Second Queenstown nurse tests positive for virus

Lakes District Hospital in Queenstown. Photo: Allied Press
Lakes District Hospital in Queenstown. Photo: Allied Press

A second nurse at Lakes District Hospital has tested positive for Covid-19, the Southern District Health Board has confirmed.

 

In a statement this evening the SDHB said all staff who have worked at the Queenstown hospital over the past 14 days will now receive the test for the coronavirus that has prompted New Zealand’s lockdown.

‘‘The second nurse only had very mild symptoms, and attended work for one shift while infectious. All close contacts, including four patients, are being followed up and asked to self-isolate,’’ the SDHB said.

There were 15 new confirmed Southern district Covid-19 cases since the last media update, 9 new reported cases on March 30, and 6 new reported cases on March 31, pushing Southern cases to 98 -- and confirming the Southern district has the highest number of cases in the country.

A new Covid-19 cluster, related to a wedding in Bluff, has also been identified in the South.

The first nurse at the Queenstown Hospital tested positive on Monday prompting tests for 36 contacts at the facility.

The second nurse to receive the positive test, confirmed today, was among 15 close contacts identified through that process.

Now 38 additional staff at the Queenstown hospital would be tested, bringing the total number of people tested at Lakes District Hospital to 74.

The hospital treated two Covid-19 cases, including a now discharged Spanish tourist who was one of the first cases of the disease in the South, but the nurse who first tested positive did not provide direct care for either of those patients.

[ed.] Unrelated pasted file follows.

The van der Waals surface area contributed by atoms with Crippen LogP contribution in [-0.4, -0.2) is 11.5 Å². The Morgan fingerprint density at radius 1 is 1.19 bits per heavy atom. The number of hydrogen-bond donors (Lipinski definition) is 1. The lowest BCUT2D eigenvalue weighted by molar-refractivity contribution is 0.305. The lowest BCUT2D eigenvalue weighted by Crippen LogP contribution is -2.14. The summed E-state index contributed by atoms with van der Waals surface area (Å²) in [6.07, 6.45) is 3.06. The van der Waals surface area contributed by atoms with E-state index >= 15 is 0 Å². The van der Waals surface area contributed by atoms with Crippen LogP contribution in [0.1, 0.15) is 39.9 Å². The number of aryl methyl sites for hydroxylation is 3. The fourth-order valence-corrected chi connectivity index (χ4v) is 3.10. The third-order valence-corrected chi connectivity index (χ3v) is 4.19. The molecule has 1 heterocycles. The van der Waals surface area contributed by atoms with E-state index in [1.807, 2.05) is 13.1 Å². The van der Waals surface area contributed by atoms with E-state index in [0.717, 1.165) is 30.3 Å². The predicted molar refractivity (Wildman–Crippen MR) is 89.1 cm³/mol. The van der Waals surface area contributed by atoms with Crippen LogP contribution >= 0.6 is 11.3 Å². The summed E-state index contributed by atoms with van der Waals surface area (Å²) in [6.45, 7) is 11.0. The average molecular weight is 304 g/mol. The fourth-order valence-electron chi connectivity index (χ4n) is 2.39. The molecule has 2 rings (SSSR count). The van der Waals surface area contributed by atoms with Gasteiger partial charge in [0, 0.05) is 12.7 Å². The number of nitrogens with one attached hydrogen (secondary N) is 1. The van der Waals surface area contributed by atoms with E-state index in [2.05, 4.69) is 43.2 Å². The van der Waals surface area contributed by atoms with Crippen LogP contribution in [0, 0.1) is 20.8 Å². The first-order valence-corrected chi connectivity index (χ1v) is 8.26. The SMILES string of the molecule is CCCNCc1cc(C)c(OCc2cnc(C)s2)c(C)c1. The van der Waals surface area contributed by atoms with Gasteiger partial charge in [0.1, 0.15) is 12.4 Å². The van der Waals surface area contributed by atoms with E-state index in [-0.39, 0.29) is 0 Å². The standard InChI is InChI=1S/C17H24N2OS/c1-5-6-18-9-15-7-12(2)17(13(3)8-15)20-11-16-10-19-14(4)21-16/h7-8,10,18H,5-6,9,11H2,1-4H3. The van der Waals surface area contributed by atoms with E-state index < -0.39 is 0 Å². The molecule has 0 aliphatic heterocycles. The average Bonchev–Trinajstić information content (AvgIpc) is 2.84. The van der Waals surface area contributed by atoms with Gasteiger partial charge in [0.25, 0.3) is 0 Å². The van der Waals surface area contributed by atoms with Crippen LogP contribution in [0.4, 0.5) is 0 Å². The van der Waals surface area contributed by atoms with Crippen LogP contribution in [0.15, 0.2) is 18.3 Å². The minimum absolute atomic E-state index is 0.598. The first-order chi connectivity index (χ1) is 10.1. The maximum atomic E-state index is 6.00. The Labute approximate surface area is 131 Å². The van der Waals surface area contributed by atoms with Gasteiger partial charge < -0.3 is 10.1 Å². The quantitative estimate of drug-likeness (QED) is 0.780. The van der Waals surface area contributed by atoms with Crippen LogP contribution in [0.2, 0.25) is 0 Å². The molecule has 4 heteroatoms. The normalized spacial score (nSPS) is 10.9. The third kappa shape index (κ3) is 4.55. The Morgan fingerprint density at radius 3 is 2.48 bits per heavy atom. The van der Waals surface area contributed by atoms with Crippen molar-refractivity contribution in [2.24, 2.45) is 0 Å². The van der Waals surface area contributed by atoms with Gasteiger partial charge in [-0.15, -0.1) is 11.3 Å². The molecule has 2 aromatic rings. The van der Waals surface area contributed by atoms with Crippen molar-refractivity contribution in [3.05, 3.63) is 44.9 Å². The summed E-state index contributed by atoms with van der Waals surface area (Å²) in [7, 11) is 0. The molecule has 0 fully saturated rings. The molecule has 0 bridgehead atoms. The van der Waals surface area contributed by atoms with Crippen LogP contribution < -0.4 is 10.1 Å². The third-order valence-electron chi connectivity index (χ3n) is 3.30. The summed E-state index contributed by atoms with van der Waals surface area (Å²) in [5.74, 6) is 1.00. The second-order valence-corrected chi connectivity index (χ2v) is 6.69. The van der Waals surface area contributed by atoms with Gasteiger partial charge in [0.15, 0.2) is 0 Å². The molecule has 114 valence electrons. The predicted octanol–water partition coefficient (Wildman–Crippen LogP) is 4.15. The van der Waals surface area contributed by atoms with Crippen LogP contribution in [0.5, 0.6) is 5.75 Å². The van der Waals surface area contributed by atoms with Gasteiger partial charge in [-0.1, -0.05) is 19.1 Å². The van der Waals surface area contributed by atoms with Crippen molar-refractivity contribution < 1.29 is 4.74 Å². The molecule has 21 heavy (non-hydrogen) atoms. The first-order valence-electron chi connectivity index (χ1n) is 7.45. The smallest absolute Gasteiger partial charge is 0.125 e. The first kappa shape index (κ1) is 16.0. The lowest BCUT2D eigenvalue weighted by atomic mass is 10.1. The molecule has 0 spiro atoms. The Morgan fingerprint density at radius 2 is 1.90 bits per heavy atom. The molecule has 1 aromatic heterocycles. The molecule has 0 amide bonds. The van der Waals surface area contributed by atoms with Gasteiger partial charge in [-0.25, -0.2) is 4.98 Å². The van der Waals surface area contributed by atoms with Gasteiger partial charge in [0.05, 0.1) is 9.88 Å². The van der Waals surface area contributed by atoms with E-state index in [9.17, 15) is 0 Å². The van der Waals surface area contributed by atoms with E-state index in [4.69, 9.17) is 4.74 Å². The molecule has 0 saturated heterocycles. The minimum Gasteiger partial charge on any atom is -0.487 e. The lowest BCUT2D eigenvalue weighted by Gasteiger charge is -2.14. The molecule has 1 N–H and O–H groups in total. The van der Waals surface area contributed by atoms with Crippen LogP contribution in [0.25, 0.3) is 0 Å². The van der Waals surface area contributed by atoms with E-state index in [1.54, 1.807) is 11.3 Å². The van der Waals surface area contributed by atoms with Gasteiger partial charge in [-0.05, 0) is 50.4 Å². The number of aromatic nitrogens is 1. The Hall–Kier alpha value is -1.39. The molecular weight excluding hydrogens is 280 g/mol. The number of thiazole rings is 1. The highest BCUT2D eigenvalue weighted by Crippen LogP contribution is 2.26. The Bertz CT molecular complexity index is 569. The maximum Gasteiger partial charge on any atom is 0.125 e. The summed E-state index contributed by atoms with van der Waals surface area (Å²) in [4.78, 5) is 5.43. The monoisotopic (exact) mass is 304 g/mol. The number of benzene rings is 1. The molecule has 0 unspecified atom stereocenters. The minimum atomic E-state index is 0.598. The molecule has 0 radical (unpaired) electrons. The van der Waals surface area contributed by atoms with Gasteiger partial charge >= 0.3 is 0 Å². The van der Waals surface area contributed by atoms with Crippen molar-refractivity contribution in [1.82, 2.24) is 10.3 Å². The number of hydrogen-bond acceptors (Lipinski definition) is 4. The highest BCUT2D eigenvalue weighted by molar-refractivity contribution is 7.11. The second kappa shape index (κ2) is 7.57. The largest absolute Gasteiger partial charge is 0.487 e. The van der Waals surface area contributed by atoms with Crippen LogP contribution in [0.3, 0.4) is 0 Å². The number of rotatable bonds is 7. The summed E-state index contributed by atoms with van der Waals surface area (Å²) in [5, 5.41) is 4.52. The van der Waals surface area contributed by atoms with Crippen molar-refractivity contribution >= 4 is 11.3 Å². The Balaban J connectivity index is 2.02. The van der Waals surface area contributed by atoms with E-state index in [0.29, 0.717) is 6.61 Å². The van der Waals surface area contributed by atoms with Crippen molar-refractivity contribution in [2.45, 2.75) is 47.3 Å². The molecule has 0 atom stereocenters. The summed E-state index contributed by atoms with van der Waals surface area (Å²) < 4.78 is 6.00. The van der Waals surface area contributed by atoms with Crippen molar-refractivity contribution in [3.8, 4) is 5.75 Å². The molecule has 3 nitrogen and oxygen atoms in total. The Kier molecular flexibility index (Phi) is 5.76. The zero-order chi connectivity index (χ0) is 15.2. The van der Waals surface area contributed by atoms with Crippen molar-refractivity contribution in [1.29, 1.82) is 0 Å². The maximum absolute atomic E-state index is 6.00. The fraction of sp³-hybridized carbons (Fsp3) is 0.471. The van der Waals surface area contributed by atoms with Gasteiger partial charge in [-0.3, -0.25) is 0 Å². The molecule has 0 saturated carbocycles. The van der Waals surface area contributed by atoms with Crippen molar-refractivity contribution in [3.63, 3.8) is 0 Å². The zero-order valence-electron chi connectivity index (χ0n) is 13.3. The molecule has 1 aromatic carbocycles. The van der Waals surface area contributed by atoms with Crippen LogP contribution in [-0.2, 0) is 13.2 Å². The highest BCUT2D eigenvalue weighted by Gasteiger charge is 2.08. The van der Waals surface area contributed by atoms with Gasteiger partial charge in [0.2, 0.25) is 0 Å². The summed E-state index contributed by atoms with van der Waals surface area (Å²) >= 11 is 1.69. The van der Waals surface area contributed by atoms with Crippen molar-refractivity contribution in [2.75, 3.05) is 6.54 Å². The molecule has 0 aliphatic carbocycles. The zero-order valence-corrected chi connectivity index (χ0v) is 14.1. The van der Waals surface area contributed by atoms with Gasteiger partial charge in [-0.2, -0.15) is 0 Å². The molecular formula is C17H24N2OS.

All close contacts would remain in self-isolation, while the 21 casual contacts tested yesterday were able to return to work.

The Medical Officer of Health was trying to establish how the nurses became infected and seeking to rule out community transmission from within the workforce.

Any of the remaining staff deemed to be close contacts of the second case were asked to self-isolate for 14 days, effective immediately.

During the testing process, the hospital would continue to operate its emergency department, and its maternity unit, which has been relocated to another building on the site.

Patients needing hospital admission would be transferred elsewhere in the district.

Yesterday, the only two patients in Lakes Hospital were discharged following the decision to undertake extensive cleaning of the hospital.

‘‘Our thoughts remain with the staff members involved, and those in our care who have been affected by this situation,’’ the SDHB statement said.

‘‘We are continuing to support both nurses and their wider teams at this stressful time. Again, we thank everyone for their support of all our staff, and continue to ask that their privacy is respected as we work together to address the impact of Covid-19 in our community.’’

The SDHB said it had been fielding questions about a Queenstown-based company offering to supply the health board with rapid testing kits for Covid-19.

But both University of Otago department of microbiology and immunology Associate Prof James Ussher and the Ministry of Health today advised against using anything other than the proven ‘‘gold standard’’ testing method now in use.

‘‘The use of these [unproven] tests risks undermining the public health effort to control the spread of SARS-CoV-2 virus, as there is a very high risk of false negative tests in those with infection. Testing must be performed by a [Polymerase Chain Reaction] test that has been properly evaluated,’’ Assoc Prof Ussher said.

hamish.maclean@odt.co.nz

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